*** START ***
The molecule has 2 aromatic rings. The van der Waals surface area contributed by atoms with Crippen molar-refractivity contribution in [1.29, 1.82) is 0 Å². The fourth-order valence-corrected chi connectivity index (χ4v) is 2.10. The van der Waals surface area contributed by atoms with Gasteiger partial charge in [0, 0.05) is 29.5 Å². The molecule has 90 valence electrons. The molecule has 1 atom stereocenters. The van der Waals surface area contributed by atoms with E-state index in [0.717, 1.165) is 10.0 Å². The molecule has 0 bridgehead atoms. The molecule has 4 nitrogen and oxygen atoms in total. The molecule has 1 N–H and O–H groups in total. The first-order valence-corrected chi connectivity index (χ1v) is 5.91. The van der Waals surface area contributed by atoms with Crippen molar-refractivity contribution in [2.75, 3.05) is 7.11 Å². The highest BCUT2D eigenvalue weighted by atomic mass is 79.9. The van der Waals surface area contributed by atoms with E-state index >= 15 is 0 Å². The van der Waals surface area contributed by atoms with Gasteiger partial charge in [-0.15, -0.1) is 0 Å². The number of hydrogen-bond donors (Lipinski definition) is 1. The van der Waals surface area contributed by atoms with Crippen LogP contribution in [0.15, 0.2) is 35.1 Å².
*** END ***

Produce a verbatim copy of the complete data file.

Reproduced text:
The molecule has 2 aromatic rings. The van der Waals surface area contributed by atoms with Crippen molar-refractivity contribution in [1.29, 1.82) is 0 Å². The fourth-order valence-corrected chi connectivity index (χ4v) is 2.10. The van der Waals surface area contributed by atoms with Gasteiger partial charge in [0, 0.05) is 29.5 Å². The molecule has 90 valence electrons. The molecule has 1 atom stereocenters. The van der Waals surface area contributed by atoms with E-state index in [0.717, 1.165) is 10.0 Å². The molecule has 0 bridgehead atoms. The molecule has 4 nitrogen and oxygen atoms in total. The molecule has 1 N–H and O–H groups in total. The first-order valence-corrected chi connectivity index (χ1v) is 5.91. The van der Waals surface area contributed by atoms with Crippen molar-refractivity contribution in [2.75, 3.05) is 7.11 Å². The highest BCUT2D eigenvalue weighted by atomic mass is 79.9. The van der Waals surface area contributed by atoms with E-state index >= 15 is 0 Å². The van der Waals surface area contributed by atoms with Gasteiger partial charge in [-0.15, -0.1) is 0 Å². The number of hydrogen-bond donors (Lipinski definition) is 1. The van der Waals surface area contributed by atoms with Crippen LogP contribution in [0.15, 0.2) is 35.1 Å².